There has been much talk in the news about the Great Barrier Reef and the different attempts to save this ecosystem from the damages brought on by coral bleaching.
The Great Barrier Reef is considered the biggest living structure on our planet. However, the latest analysis shows that it seems to be nearing its end. Scientists just announced that many reef portions are dying and that they have now reached the point of no recovery. This is likely to lead to more negative effects than initially believed.
The Mass Coral Bleaching May Lead To Seemingly Unavoidable Problems In The Ecosystem
The Great Barrier Reef hosts a great variety of species, from mollusks to sharks and, of course, corals. All of the above and below sea creatures depend and rely on these structures. Over the past 20 years, the Great Barrier Reef has gone through 3 massive coral bleaching events and is currently in the middle of its fourth.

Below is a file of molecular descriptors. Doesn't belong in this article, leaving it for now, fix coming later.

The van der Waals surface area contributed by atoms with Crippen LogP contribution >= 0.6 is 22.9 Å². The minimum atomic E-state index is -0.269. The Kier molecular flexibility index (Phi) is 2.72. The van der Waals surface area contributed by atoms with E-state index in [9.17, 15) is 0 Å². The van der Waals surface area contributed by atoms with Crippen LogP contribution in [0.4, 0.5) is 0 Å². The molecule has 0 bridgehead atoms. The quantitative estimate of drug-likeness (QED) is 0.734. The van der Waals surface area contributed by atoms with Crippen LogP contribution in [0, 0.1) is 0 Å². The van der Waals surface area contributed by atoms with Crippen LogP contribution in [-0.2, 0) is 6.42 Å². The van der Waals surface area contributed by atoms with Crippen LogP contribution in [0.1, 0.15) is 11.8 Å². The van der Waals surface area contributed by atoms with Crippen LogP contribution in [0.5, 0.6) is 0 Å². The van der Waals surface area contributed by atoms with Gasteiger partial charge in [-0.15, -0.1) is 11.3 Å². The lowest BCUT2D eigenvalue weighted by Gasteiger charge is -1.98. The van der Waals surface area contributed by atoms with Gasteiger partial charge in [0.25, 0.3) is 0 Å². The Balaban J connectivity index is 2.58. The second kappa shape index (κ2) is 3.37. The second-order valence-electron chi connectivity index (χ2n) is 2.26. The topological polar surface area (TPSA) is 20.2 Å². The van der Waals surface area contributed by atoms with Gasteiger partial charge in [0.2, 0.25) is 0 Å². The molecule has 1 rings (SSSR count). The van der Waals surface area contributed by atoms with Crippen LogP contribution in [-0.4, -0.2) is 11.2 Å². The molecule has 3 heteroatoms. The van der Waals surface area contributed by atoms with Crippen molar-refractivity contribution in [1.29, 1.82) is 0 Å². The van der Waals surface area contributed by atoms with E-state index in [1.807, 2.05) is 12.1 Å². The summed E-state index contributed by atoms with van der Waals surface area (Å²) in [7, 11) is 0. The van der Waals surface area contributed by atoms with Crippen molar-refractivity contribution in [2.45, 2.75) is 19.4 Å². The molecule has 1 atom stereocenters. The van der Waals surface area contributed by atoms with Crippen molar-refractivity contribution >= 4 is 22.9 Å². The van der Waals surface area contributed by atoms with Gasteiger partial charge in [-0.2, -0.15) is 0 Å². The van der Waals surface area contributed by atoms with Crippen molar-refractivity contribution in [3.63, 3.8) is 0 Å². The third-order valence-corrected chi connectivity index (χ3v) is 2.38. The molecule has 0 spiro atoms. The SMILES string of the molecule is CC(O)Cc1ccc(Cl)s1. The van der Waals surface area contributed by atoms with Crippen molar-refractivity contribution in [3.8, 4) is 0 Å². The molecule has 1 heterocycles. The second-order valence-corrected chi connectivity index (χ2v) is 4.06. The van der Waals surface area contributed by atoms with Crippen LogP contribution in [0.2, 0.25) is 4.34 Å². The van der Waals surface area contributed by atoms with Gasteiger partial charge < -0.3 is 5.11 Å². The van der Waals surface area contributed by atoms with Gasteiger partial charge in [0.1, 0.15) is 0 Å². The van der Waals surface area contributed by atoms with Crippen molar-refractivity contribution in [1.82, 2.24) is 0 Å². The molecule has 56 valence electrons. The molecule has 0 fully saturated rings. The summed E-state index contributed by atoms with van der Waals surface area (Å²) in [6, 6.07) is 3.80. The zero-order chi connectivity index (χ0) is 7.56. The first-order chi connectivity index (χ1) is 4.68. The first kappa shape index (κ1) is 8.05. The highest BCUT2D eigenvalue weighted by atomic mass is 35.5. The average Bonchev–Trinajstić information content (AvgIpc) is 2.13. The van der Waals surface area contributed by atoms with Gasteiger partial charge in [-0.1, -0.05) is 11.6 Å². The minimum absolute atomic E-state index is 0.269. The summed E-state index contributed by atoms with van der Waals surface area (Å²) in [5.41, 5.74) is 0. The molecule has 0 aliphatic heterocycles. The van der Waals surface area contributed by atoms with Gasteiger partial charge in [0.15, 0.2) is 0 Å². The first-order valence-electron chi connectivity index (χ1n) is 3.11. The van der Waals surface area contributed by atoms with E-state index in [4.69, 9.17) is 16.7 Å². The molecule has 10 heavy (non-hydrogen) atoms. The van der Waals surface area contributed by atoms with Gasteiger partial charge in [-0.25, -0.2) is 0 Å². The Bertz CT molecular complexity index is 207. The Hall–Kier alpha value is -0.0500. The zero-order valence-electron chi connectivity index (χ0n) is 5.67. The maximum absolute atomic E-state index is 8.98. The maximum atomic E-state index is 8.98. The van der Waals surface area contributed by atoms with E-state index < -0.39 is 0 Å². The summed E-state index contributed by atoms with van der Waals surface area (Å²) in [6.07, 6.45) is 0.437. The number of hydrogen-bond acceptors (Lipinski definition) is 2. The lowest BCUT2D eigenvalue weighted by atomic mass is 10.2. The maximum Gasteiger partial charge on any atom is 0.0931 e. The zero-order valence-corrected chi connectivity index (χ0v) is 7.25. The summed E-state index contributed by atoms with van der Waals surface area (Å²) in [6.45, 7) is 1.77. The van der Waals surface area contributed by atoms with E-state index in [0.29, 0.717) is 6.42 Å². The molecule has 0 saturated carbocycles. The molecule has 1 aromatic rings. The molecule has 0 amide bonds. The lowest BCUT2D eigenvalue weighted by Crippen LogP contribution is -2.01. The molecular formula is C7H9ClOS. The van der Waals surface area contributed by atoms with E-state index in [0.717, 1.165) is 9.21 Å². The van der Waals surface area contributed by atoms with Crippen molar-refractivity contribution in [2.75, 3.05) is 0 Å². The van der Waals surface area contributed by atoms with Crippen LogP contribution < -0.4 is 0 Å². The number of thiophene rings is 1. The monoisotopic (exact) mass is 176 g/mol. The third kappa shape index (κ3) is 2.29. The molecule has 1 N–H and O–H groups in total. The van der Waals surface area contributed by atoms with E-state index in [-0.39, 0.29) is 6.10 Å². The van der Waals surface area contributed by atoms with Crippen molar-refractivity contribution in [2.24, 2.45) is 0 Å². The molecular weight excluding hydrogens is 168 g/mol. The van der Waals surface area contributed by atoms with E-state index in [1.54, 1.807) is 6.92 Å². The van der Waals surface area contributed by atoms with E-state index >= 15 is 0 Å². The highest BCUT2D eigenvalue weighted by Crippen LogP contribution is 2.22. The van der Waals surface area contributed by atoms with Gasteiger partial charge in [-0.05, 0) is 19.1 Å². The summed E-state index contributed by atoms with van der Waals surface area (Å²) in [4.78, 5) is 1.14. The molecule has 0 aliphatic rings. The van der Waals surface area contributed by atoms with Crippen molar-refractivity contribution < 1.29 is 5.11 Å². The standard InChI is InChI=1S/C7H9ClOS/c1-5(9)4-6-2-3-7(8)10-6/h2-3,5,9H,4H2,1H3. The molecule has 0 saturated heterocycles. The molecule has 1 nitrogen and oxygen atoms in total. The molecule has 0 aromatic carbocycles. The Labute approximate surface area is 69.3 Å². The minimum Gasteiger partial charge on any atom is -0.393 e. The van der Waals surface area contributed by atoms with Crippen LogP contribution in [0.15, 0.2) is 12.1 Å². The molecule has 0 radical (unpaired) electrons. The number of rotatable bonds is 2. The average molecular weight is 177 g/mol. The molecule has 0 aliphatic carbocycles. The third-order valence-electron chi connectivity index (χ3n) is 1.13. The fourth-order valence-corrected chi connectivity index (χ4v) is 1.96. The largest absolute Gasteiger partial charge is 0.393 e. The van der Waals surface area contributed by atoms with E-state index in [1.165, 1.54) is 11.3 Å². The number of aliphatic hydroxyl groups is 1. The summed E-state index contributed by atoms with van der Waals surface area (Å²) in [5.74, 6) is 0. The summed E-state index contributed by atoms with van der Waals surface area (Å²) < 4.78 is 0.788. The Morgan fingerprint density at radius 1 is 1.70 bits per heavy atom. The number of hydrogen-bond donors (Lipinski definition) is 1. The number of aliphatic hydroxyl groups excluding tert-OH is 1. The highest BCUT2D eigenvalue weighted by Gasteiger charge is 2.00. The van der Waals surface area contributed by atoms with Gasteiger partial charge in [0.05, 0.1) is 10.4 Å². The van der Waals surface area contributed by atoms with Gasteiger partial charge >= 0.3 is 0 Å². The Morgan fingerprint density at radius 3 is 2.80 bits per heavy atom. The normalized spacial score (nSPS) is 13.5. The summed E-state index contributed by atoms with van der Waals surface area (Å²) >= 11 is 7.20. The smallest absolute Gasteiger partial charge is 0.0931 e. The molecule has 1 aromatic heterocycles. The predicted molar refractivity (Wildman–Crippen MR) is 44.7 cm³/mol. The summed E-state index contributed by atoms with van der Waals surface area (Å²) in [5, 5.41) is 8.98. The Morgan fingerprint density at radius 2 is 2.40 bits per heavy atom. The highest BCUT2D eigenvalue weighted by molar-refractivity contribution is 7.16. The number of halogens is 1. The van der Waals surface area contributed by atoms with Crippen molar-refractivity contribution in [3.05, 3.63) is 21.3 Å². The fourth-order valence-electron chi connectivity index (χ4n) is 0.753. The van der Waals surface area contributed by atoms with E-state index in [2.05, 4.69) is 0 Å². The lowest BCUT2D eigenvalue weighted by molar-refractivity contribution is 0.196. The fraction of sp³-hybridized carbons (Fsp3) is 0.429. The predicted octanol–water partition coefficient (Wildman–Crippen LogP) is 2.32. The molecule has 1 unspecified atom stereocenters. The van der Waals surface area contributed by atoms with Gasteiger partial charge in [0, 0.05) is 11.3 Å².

This latest one is also seen as the gravest one yet, as it directly followed the third such event, which took place just a year ago. Although specialists, as well as nature lovers, have been trying to save it, the coral bleaching degradation has reportedly reached a point of no return.
If the water will start cooling down, at least some of the coral reefs will have a chance at recovery. But if the temperatures continue to rise, they will most likely continue to bleach and fade away for good. This event is expected to continue as the global temperatures are increasing as well.
The latest survey showed that 932 miles out of the total 5,000 miles of the Great Barrier Reef are now completely bleached. Presently, the corals are still alive, but they will most likely start fading if left unpopulated.
Coral bleaching takes place as the waters start warming. As they do so, the corals start ejecting a symbiotic alga that is essential for their survival and which live in their tissues.
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